- Adequately insure the property for at least its current value.
- A robust corporate structure – like an LLC – will ensure that creditors can’t touch personal assets in the event of a lawsuit or bankruptcy.
- Create a trust to protect assets and investors better.
- Work with local or state officials to identify any risks or specific plans that you can incorporate into an investment strategy.
Define Risks and Mitigation Plan
Again, remember: Your investors will have seen deals like yours before. They will likely be able to see through marketing gibberish and identify potential risks in your plan. They also will not trust you if you don’t do the same. As such, you have to make sure to identify any investment risks. It may include:
- Possibility of construction or rehab issues due to permits, approvals, ESG concerns, etc.
- Reasonable risks for damage or loss to the property, including potential weather-related issues.
- Inflationary increase in input cost
- Rental market variability or issues with local supply and demand.
You will be expected to reasonably state the odds of these risks and how to prepare for and mitigate them if they occur.
Be Upfront About Capital Calls
A capital call is part of an investment project when it is agreed to by all parties and may occur under certain circumstances. If the need may arise for a capital call, you should be upfront and transparent about it. Furthermore, you will need to let your investors know the maximum potential capital call and under what circumstances it may occur.
Define Deal Structure
Many potential deals, real estate fees, rental, and financing structures exist. There is not necessarily a right or wrong structure. However, it would help if you defined what funding mechanisms you will use and how this may impact any potential investors.
Financials With an Attractive Waterfall Structure
Regarding financing, a real estate waterfall equity structure means that real estate syndicators’ goals are aligned with investors. Your job is to create the proper incentives between General Partners (GP) and Limited Partners (LP) with a higher-tiered waterfall structure. It can incentivize people to protect their risks better.
Keep Investors Updated Regularly
If an investor is going to invest serious amounts of capital into your real estate project, you need to be prepared to provide them updates regularly.
There are two types of updates you should provide them with. First, on at least a quarterly basis, communicate with them. Let them know the progress of construction, renovation, or leasing. If you have a heavy investor taking on an exceptionally high share of the risk for this project, or if you don’t have a lot of investors, you may want to take more time to communicate with them more frequently.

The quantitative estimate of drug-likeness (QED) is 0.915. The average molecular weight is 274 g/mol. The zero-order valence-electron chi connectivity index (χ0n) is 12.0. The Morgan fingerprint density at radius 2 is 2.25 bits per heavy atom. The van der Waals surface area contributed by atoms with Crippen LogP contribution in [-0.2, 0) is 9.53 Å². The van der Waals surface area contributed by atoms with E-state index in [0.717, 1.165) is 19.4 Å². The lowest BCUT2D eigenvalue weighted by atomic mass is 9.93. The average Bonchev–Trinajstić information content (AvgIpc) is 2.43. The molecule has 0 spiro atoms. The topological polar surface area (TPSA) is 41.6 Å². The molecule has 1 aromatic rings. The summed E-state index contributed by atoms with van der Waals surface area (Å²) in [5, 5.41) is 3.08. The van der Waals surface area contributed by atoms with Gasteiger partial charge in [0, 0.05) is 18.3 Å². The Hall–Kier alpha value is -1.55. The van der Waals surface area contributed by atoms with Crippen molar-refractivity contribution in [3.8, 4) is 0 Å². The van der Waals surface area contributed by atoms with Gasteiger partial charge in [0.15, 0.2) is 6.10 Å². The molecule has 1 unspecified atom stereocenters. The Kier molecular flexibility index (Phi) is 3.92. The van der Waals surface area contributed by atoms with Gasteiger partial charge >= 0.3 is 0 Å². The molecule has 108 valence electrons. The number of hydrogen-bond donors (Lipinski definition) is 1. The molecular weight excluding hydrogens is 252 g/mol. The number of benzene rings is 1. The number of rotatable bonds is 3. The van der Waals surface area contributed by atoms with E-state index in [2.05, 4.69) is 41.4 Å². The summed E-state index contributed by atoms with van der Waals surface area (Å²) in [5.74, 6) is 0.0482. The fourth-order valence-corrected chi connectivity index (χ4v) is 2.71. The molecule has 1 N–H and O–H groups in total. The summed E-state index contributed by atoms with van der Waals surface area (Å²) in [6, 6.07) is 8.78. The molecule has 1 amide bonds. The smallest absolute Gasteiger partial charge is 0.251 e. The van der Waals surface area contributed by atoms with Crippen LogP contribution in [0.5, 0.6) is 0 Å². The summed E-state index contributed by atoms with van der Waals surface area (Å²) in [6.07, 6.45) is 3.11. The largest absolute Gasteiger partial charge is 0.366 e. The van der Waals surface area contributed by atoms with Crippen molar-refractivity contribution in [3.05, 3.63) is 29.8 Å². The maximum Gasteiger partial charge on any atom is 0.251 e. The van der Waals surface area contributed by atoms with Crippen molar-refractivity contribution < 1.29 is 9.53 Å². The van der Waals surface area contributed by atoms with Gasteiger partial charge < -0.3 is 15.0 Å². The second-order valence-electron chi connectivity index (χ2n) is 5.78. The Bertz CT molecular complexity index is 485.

Second, you should be prepared to inform your investors about a significant piece of good or bad news. It can include major events like completion of construction, licensure issues, etc. You will always want to ensure that your investors know about significant events within your real estate projects.
Promote Relationship Building
Say this repeatedly: If you think raising the money is the end of your relationship with an investor, you’re wasting opportunities. How much an investor likes and trusts you will not only impact this deal but will impact your ability to raise capital in the future.
Remember, the investor community is a relatively small one. They talk. And the deal you are currently putting together hopefully won’t be the last.
As such, you’ll want to do whatever you can to promote and maintain solid relationships with your investors. Stay in touch with them. Let them know your progress. And make sure they are satisfied with your job performance
Summary of Raising Capital for Real Estate Projects
Capital raising is the process of securing funding for real estate projects. Capital raising is essential for any real estate development, as it allows developers to cover the costs of land acquisition, construction, and other associated expenses. Without adequate funding, many real estate projects would not be possible. As a result, capital raising is a critical part of the real estate industry.
Raising capital for real estate projects can be difficult, complex, and time-consuming. Of course, raising the money necessary to pull off a real estate deal properly is not easy. If it were, everyone would be doing it! The ability to raise capital for real estate investing combines several high-income skills.
In most cases, real estate developers will work with a capital-raising firm to identify potential investors, secure funding, or undertake the capital-raising themselves. In either case, it is crucial to understand the steps involved and the various techniques used for raising money.
Raising capital for a real estate project can be a great way to gather the necessary money for a solid deal. It has many pros and cons, and it isn’t easy, but if you raise capital right, you can significantly impact the amount of money you ultimately earn.
Several factors can impact the success of a capital-raising effort, including the type of property being developed, the location of the project, and the overall strength of the real estate market. However, with careful planning and execution, real estate developers can raise the necessary capital to finance even the most ambitious projects.
John Dealbreuin came from a third world country to the US with only $1,000 not knowing anyone; guided by an immigrant dream. In 12 years, he achieved his retirement number.
He started Financial Freedom Countdown to help everyone think differently about their financial challenges and live their best lives. John resides in the San Francisco Bay Area enjoying nature trails and weight training.